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Default Re: Selecting a new Bench Chisel Set

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Originally Posted by RONWEN View Post
Those LN"s sound pretty good although I really like the Blue Spruce chisels for their design & beauty.
I'm still learning about all of this woodworking "stuff" but I would think that 25 chisels would perform better than at 30 all other things being equal???
Hey, a question I can actually answer intelligently!

The thinner the angle, the easier the tool will cut. But, as the angle gets thinner the edge gets weaker. At some point (down around 12 degrees in some steels) the edge will begin to fold rather than cut. Particularly hard steels will become brittle as the angle decreases. That is why you've never seen a "carbide chisel". Carbide is so hard that it is brittle at around 30 to 35 degrees.

Given equal steel properties, 20 degrees is just about ideal for a paring chisel and 30 degrees is just about ideal for something you're going to use with a mallet. The magical 25 is and always has been a compromise between the two for all around performance.

Ideally one would have a set of paring chisels with long blades and tough but not brittle steel ground to 20 degrees and a set of more ruggedly built chisels with harder steel ground at 30 degrees. If I were going to buy museum piece chisels like Blue Spruces, I personally would want them designed as paring chisels rather than choppers.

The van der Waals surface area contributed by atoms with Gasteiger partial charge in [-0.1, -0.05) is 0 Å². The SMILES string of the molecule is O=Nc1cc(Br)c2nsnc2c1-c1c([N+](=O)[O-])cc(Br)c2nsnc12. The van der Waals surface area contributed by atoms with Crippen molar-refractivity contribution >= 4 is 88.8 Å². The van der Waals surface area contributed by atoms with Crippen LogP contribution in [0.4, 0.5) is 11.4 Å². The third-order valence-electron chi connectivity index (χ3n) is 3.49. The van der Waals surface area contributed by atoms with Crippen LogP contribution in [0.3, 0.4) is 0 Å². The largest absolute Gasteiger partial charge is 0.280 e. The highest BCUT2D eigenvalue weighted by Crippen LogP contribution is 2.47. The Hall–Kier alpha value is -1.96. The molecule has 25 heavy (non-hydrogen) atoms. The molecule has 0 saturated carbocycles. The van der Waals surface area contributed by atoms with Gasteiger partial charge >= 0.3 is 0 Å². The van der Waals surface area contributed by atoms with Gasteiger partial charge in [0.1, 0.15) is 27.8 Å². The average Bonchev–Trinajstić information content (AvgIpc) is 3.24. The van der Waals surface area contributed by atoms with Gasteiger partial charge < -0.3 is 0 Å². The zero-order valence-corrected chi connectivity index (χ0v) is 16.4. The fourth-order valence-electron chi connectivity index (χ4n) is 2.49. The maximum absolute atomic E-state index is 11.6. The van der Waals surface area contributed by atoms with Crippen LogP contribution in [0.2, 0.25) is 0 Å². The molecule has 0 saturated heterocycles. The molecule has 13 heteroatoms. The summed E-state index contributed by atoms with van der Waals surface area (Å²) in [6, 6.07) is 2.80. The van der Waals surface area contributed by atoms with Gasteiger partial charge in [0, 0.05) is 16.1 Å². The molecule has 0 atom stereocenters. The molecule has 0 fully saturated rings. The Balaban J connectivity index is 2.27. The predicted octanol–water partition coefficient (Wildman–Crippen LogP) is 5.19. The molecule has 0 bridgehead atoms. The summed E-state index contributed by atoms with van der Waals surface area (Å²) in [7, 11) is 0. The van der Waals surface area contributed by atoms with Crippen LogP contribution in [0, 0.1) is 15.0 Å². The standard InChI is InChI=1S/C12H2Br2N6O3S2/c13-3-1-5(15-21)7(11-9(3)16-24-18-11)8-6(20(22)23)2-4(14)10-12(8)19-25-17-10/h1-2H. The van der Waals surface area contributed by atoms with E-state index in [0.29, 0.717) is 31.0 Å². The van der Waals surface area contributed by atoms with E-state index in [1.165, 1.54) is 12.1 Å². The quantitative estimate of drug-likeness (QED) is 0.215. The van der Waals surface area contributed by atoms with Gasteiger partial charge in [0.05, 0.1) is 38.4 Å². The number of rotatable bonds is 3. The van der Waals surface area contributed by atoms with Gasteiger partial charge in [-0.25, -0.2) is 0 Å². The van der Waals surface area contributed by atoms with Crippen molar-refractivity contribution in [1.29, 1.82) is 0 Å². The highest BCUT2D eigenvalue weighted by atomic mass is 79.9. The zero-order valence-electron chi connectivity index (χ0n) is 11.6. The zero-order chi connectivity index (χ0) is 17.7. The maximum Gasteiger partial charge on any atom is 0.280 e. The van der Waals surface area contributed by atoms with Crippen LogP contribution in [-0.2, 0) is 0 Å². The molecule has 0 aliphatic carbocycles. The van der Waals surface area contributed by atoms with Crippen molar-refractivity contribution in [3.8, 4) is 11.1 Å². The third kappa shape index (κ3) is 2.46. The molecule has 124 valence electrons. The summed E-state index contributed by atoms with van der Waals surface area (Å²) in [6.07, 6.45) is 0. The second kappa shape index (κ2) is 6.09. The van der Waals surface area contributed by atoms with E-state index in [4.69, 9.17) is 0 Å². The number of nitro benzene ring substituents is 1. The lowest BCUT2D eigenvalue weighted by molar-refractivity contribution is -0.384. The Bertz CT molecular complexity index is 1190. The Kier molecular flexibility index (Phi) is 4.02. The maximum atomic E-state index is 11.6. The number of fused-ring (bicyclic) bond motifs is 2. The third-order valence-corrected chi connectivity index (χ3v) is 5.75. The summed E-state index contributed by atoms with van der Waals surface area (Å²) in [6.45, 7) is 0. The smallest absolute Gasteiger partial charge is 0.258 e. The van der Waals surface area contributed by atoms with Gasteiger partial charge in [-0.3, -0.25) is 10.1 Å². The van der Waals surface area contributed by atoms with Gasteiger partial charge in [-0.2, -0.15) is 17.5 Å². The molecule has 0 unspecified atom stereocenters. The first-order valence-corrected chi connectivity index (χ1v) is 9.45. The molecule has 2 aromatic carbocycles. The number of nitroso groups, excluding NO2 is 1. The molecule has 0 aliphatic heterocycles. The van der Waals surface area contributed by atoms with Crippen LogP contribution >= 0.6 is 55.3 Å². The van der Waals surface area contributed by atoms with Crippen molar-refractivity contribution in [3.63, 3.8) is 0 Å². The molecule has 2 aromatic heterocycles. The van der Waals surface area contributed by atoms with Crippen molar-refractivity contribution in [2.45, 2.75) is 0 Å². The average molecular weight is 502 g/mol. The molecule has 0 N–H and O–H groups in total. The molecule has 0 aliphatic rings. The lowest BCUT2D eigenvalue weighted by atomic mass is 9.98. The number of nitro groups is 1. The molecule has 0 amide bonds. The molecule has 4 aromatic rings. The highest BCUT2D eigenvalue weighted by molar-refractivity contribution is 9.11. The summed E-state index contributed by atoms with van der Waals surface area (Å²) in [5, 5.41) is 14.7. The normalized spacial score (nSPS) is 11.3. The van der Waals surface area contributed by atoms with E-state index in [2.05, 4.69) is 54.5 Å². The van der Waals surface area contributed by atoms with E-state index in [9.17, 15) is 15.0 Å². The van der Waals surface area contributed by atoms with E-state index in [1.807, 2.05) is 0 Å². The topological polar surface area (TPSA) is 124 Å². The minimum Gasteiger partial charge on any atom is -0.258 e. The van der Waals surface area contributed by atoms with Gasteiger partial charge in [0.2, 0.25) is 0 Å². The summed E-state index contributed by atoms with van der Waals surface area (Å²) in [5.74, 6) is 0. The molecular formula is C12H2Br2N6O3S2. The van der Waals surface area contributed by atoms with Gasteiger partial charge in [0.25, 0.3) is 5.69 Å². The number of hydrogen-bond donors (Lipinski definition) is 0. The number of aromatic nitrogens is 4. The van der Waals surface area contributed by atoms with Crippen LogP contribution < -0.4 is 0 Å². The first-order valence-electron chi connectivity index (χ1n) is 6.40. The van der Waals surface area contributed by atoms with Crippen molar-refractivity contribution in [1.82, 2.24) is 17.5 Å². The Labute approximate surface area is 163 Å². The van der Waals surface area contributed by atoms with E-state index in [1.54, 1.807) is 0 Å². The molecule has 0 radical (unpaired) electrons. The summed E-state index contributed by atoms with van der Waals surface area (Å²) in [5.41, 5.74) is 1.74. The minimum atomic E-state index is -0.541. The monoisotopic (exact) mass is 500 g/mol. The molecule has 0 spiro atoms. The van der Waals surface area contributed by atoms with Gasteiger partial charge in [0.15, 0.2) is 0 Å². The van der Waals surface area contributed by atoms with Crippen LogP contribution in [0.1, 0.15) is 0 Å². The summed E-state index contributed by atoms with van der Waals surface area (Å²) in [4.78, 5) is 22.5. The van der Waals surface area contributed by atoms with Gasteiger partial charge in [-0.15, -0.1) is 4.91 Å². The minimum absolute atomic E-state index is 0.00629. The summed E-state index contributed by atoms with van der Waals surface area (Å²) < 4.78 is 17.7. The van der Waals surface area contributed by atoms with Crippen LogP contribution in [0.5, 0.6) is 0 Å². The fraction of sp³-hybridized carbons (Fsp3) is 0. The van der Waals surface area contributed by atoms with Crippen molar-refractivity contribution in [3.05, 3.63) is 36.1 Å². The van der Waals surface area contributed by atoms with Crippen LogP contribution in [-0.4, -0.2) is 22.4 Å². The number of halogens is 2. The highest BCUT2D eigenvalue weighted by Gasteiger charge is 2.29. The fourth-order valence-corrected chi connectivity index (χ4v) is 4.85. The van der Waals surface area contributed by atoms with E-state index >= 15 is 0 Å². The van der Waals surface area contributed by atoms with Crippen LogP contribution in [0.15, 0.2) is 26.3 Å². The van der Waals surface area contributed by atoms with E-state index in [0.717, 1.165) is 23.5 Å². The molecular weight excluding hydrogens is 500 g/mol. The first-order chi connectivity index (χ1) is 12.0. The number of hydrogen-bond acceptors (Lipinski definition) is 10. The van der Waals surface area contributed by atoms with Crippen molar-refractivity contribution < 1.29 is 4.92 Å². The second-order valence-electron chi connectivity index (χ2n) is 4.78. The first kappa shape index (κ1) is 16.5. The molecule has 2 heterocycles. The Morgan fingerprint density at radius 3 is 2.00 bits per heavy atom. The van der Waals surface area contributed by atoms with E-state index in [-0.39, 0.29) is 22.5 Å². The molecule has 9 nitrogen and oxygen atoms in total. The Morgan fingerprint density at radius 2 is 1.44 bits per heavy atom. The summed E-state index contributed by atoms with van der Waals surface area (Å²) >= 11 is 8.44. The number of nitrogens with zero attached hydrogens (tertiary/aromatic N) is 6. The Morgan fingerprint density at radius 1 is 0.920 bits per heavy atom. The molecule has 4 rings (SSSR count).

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Old 01-21-2010, 03:08 PM
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Default Re: Selecting a new Bench Chisel Set

good info Jeff!
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Old 01-21-2010, 03:27 PM
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Default Re: Selecting a new Bench Chisel Set

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Originally Posted by jeffinsgf View Post
Hey, a question I can actually answer intelligently!

The thinner the angle, the easier the tool will cut. But, as the angle gets thinner the edge gets weaker. At some point (down around 12 degrees in some steels) the edge will begin to fold rather than cut. Particularly hard steels will become brittle as the angle decreases. That is why you've never seen a "carbide chisel". Carbide is so hard that it is brittle at around 30 to 35 degrees.

Given equal steel properties, 20 degrees is just about ideal for a paring chisel and 30 degrees is just about ideal for something you're going to use with a mallet. The magical 25 is and always has been a compromise between the two for all around performance.

Ideally one would have a set of paring chisels with long blades and tough but not brittle steel ground to 20 degrees and a set of more ruggedly built chisels with harder steel ground at 30 degrees. If I were going to buy museum piece chisels like Blue Spruces, I personally would want them designed as paring chisels rather than choppers.

That would be my point. Because of the molecular structure of A2 most manufacturers don't recommend taking it to less than a 30 edge. Even the fine Blue Spruce dovetail paring chisels are made of A2 and ground to 30.
The more reasonably priced LN's that Tahoe pointed out are available in O-1 and ground to 25 which you could also decrease if you wanted to for paring.

Last edited by RONWEN; 02-02-2010 at 04:40 PM.